In the following sections we will cover server-certificate creation, signing it with your own CA and import it in a JKS keystore for a use with Tomcat. We will see later that, the way we generated the certificates, we will be able to use them also for an Apache/SSL config.
Use the following commands to create your server certificate with openssl:
First we generate the server private key encoded (-des3), and protected with a strong password.
[your_prompt]$ openssl genrsa -des3 -out private/server.key 1024
Then we can create our server certificate signing request (csr). You can send it to an official CA for signing (and pay for that process), but we see here the way to sign it with your own CA.
|Server certificate Common Name (CN)|
For a use with browsers, it is very important to specify the server name (www.your-org.xyz) or the netbios name for a local usage.
[your_prompt]$ openssl req -new -key private/server.key -out server.csr
This is the way you can sign your server certificate with your CA:
The first time you use your CA to sign a certificate you can use the -CAcreateserial option. This option will create a file (ca.srl) containing a serial number. You are probably going to create more certificate, and the next time you will have to do that use the -CAserial option (and no more -CAcreateserial) followed with the name of the file containing your serial number. This file will be incremented each time you sign a new certificate. This serial number will be readable using a browser (once the certificate is imported to a pkcs12 format). And we can have an idea of the number of certificate created by a CA.
[your_prompt]$ openssl x509 -req -days 360 -in server.csr -CA public/ca.crt -CAkey private/ca.key -CAcreateserial -out public/server.crt
So now we have all we need to make a pkcs12 file. Later, when we will create a client certificate (for client authentication) we will need the pkcs12 certificate for the browsers because it contains the private and public key for the client-side. In this case the client will send a message to the https server encoded with the client certificate private key, the server will decrypt the message with the public client certificate key and compare it with the client certificate in his trust-store. If it match, the server will trust the client certificate and we call that process client authentication.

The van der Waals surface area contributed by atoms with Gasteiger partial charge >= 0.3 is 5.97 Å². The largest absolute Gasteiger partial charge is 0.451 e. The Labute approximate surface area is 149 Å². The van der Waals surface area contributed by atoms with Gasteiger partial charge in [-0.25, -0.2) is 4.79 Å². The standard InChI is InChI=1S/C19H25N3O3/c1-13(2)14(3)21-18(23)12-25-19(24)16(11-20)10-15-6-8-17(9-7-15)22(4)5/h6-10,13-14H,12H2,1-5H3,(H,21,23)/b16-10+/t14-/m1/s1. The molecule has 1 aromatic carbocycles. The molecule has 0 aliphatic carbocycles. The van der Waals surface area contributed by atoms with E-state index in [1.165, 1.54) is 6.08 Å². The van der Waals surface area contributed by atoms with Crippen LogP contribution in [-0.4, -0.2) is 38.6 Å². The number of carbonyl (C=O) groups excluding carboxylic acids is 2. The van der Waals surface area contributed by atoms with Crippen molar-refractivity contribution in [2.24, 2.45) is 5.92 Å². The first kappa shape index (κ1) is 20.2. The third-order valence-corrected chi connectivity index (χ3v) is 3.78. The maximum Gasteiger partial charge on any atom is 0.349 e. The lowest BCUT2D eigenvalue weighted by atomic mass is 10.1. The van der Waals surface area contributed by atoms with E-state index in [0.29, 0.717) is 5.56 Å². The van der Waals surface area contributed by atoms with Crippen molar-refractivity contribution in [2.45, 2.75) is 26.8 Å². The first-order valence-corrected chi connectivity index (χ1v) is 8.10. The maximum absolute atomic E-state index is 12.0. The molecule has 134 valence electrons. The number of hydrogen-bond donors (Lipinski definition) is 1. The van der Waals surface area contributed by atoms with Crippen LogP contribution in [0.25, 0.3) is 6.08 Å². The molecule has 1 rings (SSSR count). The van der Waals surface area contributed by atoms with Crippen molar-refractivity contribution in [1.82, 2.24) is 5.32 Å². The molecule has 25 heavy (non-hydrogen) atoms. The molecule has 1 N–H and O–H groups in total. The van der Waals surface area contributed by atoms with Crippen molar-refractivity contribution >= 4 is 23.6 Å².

But we are still to try to make server authentication work. So we are going to create a pkcs12 file (with server.crt and server.key)that we will translate to a JKS keystore: server.jks. This keystore will contain the private and public key necessary to encrypt a message on the server side for the Tomcat web server. We create our pkcs12 file with openssl with the following command:
[your_prompt]$ openssl pkcs12 -export -in public/server.crt -inkey private/server.key -out server.p12
We need now to transform the pkcs12 to a keystore file. For that process we are going to use jetty.jar package, you can download it at jetty. Use the following command after to have put jetty.jar into your classpath:
[your_prompt]$ java org.mortbay.util.PKCS12Import server.p12 server.jks
That's it! You have a JKS keystore that you can use with your Tomcat webservice.
You are ready to complete the SSL connector with a secure path (only root access) to your server.jks and specify the keystore password.
You can also check the content of your keystore with keytool:
[your_prompt]$ keytool -v -list -keystore server.jks
You should have one entry of type keyEntry and that means a certificate chain (private and public key). Good job!
It's time now to start your server and test your SSL connection with a browser. Enter the url:
Your browser should ask you if you want to trust the certificate. You can install the certificate, but you should use the opportunity to install the CA certificate in the certificate authorities list of your browser. From your browser open the file ca.crt and install it. Restart your browser and try again your https url. Now that you have configured the browser to trust your CA, and because the server certificate is signed by your CA the browser shouldn't ask you to trust the certificate. And that's it, starting now all the data exchanged between your server and the browser are encrypted, congratulations.
If you have a web service installed on the server you can get to the endpoint in a browser using https, try it! Now the next step is to create a SOAP client using https. You will be able soon to find an example in my doc. Check my RSS feed for update.